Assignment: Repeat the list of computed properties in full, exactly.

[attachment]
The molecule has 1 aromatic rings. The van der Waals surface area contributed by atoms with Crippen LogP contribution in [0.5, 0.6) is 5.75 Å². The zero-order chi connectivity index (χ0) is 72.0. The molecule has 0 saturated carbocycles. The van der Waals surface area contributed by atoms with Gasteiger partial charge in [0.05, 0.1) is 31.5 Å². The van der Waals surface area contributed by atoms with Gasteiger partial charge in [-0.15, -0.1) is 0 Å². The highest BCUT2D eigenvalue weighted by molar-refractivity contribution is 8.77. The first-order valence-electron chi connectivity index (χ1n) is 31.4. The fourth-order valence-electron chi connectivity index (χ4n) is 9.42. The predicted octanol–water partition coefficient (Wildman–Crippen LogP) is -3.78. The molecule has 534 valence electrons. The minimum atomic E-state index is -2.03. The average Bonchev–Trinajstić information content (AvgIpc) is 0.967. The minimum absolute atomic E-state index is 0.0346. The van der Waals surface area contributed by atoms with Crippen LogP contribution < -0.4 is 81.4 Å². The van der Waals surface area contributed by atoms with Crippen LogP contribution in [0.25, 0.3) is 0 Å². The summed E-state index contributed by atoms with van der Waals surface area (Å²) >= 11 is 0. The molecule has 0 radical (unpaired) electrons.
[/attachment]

The molecule has 1 aromatic rings. The van der Waals surface area contributed by atoms with Crippen LogP contribution in [0.5, 0.6) is 5.75 Å². The zero-order chi connectivity index (χ0) is 72.0. The molecule has 0 saturated carbocycles. The van der Waals surface area contributed by atoms with Gasteiger partial charge in [0.05, 0.1) is 31.5 Å². The van der Waals surface area contributed by atoms with Gasteiger partial charge in [-0.15, -0.1) is 0 Å². The highest BCUT2D eigenvalue weighted by molar-refractivity contribution is 8.77. The first-order valence-electron chi connectivity index (χ1n) is 31.4. The fourth-order valence-electron chi connectivity index (χ4n) is 9.42. The predicted octanol–water partition coefficient (Wildman–Crippen LogP) is -3.78. The molecule has 534 valence electrons. The minimum atomic E-state index is -2.03. The average Bonchev–Trinajstić information content (AvgIpc) is 0.967. The minimum absolute atomic E-state index is 0.0346. The van der Waals surface area contributed by atoms with Crippen LogP contribution < -0.4 is 81.4 Å². The van der Waals surface area contributed by atoms with Crippen LogP contribution in [0.25, 0.3) is 0 Å². The summed E-state index contributed by atoms with van der Waals surface area (Å²) >= 11 is 0. The molecule has 0 radical (unpaired) electrons.